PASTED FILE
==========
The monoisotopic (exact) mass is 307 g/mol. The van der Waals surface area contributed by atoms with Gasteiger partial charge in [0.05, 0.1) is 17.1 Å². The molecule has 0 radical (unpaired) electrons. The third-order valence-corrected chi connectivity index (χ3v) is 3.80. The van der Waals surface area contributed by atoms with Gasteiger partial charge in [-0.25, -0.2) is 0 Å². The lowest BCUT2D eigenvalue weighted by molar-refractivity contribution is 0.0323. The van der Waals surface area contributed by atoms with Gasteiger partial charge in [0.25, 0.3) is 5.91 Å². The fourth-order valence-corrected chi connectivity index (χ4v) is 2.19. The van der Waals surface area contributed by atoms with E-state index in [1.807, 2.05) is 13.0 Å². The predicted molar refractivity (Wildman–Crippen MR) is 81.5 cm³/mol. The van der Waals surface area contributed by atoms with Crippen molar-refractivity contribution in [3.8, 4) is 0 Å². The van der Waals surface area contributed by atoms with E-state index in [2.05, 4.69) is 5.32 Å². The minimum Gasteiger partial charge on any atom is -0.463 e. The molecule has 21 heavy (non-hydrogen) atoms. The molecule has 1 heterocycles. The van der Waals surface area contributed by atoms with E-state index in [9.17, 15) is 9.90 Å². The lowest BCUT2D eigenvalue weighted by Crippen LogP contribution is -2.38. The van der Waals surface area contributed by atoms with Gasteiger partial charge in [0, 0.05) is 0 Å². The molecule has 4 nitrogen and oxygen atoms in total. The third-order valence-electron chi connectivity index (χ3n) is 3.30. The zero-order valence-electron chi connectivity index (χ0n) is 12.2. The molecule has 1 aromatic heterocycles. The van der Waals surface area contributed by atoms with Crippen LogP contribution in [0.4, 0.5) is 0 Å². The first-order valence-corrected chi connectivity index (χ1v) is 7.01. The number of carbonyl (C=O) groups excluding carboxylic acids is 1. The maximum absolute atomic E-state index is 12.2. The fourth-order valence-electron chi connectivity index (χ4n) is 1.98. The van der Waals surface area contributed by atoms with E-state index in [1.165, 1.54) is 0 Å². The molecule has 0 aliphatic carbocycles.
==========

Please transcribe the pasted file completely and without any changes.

The monoisotopic (exact) mass is 307 g/mol. The van der Waals surface area contributed by atoms with Gasteiger partial charge in [0.05, 0.1) is 17.1 Å². The molecule has 0 radical (unpaired) electrons. The third-order valence-corrected chi connectivity index (χ3v) is 3.80. The van der Waals surface area contributed by atoms with Gasteiger partial charge in [-0.25, -0.2) is 0 Å². The lowest BCUT2D eigenvalue weighted by molar-refractivity contribution is 0.0323. The van der Waals surface area contributed by atoms with Gasteiger partial charge in [0.25, 0.3) is 5.91 Å². The fourth-order valence-corrected chi connectivity index (χ4v) is 2.19. The van der Waals surface area contributed by atoms with E-state index in [1.807, 2.05) is 13.0 Å². The predicted molar refractivity (Wildman–Crippen MR) is 81.5 cm³/mol. The van der Waals surface area contributed by atoms with Crippen molar-refractivity contribution in [3.8, 4) is 0 Å². The van der Waals surface area contributed by atoms with E-state index in [2.05, 4.69) is 5.32 Å². The minimum Gasteiger partial charge on any atom is -0.463 e. The molecule has 21 heavy (non-hydrogen) atoms. The molecule has 1 heterocycles. The van der Waals surface area contributed by atoms with E-state index in [9.17, 15) is 9.90 Å². The lowest BCUT2D eigenvalue weighted by Crippen LogP contribution is -2.38. The van der Waals surface area contributed by atoms with Gasteiger partial charge in [0, 0.05) is 0 Å². The molecule has 4 nitrogen and oxygen atoms in total. The third-order valence-electron chi connectivity index (χ3n) is 3.30. The zero-order valence-electron chi connectivity index (χ0n) is 12.2. The molecule has 1 aromatic heterocycles. The van der Waals surface area contributed by atoms with Crippen LogP contribution in [0.4, 0.5) is 0 Å². The first-order valence-corrected chi connectivity index (χ1v) is 7.01. The number of carbonyl (C=O) groups excluding carboxylic acids is 1. The maximum absolute atomic E-state index is 12.2. The fourth-order valence-electron chi connectivity index (χ4n) is 1.98. The van der Waals surface area contributed by atoms with E-state index in [1.165, 1.54) is 0 Å². The molecule has 0 aliphatic carbocycles.